ALBUQUERQUE, N.M. (AP) — New Mexico is seeing soaring numbers of deadly overdoses from fentanyl and methamphetamine and alcohol-related deaths reached an all-time high in 2020 despite the state tripling spending on treatment over the last several years, according to a report presented to state lawmakers Thursday.
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Preliminary figures show that fentanyl-related deaths alone increased by 129% between 2019 and 2020, legislative analysts said. That percentage is expected to climb even higher when final totals for the last year are calculated.
The trend mirrors what has been happening nationally. Drug overdose deaths in the United States rose nearly 30% in 2020 to a record 93,000, according to statistics released by federal health officials. That marked the highest number of overdose deaths ever recorded in a 12-month period in the U.S.
The report says the pandemic contributed to the surge of overdose deaths in New Mexico by disrupting outreach to treatment and increased social isolation. It also noted that the lingering pandemic has highlighted the need for behavioral health care given the high levels of grief, isolation, unemployment and anxiety that many people have been experiencing.
The report was presented to members of the Legislative Finance Committee, a key panel that sets the state’s spending priorities and crafts the budget each year.
Cally Carswell, a program evaluator with the committee, outlined some of the grim statistics for lawmakers. More than 43,000 New Mexicans have died from alcohol and drug overdoses in the last three decades. The deaths in a single year reached their highest point yet in 2020, with 1,770 alcohol-related deaths and 766 overdose deaths.
While New Mexico has long had some of the highest death rates from such causes, Carswell said the nature of the drug epidemic has shifted.
Fentanyl and meth have surpassed heroin and prescription opioids as the leading causes of overdose deaths in the state. In fact, the two drugs were involved in 78% of overdose deaths in 2020.
“This is important because the details of the problem should inform the solutions,” she said.
She noted that some of the state’s harm-reduction programs don’t have the flexibility to address fentanyl and meth due to outdated statutes that focus only intravenous drug use and restrict the distribution of test strips that could help identify whether fentanyl has been cut into other drugs.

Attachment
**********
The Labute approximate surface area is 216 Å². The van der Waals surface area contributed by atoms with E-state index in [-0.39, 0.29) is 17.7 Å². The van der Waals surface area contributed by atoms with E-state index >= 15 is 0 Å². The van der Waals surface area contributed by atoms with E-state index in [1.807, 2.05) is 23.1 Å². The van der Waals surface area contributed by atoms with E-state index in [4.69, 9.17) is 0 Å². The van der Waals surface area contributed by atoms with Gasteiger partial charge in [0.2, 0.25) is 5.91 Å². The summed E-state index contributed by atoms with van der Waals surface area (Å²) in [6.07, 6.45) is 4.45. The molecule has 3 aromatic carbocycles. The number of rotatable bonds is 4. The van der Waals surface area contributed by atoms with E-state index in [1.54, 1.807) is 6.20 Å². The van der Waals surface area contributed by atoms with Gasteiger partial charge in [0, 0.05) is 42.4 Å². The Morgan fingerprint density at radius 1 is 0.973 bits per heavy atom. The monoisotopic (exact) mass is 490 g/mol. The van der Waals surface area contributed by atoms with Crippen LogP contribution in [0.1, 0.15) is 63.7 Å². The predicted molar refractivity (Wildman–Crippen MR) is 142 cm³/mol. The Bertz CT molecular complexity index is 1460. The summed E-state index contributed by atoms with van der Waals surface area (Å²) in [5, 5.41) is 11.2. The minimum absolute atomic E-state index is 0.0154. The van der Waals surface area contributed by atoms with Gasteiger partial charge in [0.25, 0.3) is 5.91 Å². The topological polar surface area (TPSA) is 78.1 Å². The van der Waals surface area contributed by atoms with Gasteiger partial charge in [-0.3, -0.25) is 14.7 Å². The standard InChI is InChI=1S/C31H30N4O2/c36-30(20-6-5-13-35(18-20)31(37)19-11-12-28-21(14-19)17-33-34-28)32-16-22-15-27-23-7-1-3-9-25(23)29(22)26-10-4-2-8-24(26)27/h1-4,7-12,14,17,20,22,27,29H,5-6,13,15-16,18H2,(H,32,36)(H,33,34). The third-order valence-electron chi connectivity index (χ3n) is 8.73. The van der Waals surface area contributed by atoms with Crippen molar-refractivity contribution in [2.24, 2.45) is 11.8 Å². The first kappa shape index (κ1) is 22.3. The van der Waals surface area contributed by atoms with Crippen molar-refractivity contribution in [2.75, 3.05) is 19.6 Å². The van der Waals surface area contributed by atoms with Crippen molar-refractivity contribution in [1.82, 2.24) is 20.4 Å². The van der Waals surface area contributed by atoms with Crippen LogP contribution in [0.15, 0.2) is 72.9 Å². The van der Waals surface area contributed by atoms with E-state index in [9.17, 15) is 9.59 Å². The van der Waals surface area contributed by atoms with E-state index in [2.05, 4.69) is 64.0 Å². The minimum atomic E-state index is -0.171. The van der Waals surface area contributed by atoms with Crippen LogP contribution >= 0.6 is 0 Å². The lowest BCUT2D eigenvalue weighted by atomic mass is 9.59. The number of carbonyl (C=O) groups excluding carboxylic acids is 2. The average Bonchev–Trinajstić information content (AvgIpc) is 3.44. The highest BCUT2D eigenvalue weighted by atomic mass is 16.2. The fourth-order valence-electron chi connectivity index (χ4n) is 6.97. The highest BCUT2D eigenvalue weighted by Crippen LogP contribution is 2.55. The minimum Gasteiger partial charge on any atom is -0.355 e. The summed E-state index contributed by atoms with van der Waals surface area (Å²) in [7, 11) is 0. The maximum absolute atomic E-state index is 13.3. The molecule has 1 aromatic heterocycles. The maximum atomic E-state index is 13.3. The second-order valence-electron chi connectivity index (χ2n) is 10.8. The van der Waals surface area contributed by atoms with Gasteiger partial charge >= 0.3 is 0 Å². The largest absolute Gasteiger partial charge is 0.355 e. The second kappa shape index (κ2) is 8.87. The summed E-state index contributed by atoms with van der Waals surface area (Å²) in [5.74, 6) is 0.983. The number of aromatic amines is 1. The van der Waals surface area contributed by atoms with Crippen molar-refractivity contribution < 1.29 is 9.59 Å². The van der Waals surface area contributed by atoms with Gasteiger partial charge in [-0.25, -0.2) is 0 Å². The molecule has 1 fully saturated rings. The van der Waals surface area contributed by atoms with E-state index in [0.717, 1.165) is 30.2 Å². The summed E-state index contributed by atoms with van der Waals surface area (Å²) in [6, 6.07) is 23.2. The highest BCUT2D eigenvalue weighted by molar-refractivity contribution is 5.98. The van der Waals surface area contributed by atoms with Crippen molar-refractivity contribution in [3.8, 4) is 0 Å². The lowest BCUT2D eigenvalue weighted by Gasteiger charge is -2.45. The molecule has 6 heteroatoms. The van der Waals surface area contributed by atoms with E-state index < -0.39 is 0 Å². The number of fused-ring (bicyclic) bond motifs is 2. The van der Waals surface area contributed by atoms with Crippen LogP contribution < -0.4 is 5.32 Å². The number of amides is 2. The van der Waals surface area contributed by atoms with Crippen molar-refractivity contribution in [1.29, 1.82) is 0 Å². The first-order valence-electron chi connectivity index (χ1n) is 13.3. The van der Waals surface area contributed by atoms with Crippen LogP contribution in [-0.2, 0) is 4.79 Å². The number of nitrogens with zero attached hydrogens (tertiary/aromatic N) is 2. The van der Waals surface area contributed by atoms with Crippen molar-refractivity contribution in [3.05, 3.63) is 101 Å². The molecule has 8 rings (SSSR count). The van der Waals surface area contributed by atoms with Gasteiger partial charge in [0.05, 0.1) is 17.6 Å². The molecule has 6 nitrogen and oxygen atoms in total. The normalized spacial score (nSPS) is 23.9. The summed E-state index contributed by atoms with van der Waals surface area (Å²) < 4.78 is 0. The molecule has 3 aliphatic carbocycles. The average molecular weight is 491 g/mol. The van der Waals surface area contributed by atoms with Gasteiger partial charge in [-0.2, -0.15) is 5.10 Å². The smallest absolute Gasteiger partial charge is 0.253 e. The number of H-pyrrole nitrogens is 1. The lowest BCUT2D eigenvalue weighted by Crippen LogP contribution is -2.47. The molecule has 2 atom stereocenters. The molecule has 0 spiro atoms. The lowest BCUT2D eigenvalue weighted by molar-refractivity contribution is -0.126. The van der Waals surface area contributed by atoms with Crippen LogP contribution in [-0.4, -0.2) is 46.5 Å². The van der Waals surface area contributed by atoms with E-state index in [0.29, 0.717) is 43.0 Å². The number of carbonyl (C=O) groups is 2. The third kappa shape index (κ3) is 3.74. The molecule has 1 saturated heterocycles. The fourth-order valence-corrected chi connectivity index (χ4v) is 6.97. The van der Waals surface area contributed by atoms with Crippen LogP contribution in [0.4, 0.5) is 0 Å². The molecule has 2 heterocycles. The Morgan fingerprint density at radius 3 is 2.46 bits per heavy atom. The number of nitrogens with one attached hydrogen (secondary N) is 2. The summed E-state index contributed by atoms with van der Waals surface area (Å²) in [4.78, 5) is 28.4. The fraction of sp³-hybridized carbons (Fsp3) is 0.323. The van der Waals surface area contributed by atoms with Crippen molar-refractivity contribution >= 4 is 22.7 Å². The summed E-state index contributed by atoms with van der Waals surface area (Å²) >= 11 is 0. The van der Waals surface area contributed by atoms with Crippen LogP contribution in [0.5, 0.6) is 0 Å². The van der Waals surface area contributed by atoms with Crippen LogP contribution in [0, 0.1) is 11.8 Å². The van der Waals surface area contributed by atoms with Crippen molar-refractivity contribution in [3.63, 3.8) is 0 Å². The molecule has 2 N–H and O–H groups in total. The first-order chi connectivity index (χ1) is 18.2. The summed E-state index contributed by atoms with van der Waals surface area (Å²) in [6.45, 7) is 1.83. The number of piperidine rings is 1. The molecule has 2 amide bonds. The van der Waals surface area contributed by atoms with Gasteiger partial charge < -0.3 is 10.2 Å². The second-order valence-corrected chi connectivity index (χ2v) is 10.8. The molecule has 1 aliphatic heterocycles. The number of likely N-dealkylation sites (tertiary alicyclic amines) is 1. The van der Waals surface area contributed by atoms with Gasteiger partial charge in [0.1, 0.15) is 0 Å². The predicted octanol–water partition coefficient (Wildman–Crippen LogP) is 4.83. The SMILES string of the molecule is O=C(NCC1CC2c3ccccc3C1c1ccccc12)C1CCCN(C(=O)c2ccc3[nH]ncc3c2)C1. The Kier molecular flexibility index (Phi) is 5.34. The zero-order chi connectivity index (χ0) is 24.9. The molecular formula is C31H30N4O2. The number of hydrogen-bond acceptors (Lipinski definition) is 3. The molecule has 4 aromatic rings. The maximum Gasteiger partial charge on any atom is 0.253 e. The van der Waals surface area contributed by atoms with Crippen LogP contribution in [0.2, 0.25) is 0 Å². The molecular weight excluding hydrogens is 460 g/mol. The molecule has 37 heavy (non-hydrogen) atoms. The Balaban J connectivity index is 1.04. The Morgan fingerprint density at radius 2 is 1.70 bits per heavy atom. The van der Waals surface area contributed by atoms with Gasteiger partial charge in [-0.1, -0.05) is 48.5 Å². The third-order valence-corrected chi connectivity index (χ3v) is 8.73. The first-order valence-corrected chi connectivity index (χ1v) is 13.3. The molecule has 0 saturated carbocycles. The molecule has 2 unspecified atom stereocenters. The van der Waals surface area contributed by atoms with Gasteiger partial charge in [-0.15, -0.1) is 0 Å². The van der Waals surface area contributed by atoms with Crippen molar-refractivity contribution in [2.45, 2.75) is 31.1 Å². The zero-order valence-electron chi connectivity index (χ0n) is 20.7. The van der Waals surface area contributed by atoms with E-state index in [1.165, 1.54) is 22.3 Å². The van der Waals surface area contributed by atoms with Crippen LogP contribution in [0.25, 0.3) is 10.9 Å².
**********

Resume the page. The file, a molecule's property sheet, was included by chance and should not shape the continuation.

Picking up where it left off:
The New Mexico Human Services Department spent at least $147 million in state and Medicaid funds last year to provide core treatment services to people with a substance use disorder. That’s more than triple the $45.6 million spent in 2014. The number of services also increased by 85% over the same period, with more than 60,700 patients receiving some kind of treatment last year.
While New Mexico has increased provider rates and made other changes to bolster the state’s behavioral health safety net, officials said treatment is only part of the equation. They pointed to the need for more prevention and early intervention programs that can tackle the underlying causes of substance abuse, including poverty and childhood trauma.
According to the report, an estimated 134,000 New Mexicans are living with a substance use disorder and receiving no treatment.
The report also states more work needs to be done to improve the quality of behavioral health care, boost access, increase financial incentives, and build a workforce that better represents the state’s cultural and racial demographics.
Lawrence Medina, executive director of the Rio Grande Alcoholism Treatment Program in Taos, told lawmakers about efforts there to reopen a detox center and eventually a residential treatment center. He said people are falling through the cracks and land either in jail or the hospital.
He called for gaps in recovery options to be closed, saying he himself was a client of the treatment program 30 years ago. “Recovery is alive and well,” he said.